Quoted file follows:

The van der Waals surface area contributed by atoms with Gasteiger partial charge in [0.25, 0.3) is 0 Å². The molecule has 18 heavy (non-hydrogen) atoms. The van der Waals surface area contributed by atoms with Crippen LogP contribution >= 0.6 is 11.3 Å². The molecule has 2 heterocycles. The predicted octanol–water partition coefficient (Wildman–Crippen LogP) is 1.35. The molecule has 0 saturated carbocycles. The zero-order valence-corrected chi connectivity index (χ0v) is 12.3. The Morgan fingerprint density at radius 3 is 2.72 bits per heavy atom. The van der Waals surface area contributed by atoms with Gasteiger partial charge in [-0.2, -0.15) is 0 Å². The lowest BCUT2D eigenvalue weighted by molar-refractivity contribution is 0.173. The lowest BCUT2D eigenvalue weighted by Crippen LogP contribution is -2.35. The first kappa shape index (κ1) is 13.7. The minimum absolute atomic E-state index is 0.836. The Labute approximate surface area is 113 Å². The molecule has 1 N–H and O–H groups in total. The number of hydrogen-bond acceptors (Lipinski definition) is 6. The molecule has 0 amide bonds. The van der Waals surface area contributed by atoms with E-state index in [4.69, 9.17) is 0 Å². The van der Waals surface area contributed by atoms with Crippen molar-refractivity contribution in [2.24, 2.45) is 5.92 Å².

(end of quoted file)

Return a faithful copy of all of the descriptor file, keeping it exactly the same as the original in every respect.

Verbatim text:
The van der Waals surface area contributed by atoms with Gasteiger partial charge in [0.25, 0.3) is 0 Å². The molecule has 18 heavy (non-hydrogen) atoms. The van der Waals surface area contributed by atoms with Crippen LogP contribution >= 0.6 is 11.3 Å². The molecule has 2 heterocycles. The predicted octanol–water partition coefficient (Wildman–Crippen LogP) is 1.35. The molecule has 0 saturated carbocycles. The zero-order valence-corrected chi connectivity index (χ0v) is 12.3. The Morgan fingerprint density at radius 3 is 2.72 bits per heavy atom. The van der Waals surface area contributed by atoms with Gasteiger partial charge in [-0.2, -0.15) is 0 Å². The lowest BCUT2D eigenvalue weighted by molar-refractivity contribution is 0.173. The lowest BCUT2D eigenvalue weighted by Crippen LogP contribution is -2.35. The first kappa shape index (κ1) is 13.7. The minimum absolute atomic E-state index is 0.836. The Labute approximate surface area is 113 Å². The molecule has 1 N–H and O–H groups in total. The number of hydrogen-bond acceptors (Lipinski definition) is 6. The molecule has 0 amide bonds. The van der Waals surface area contributed by atoms with E-state index in [4.69, 9.17) is 0 Å². The van der Waals surface area contributed by atoms with Crippen molar-refractivity contribution in [2.24, 2.45) is 5.92 Å².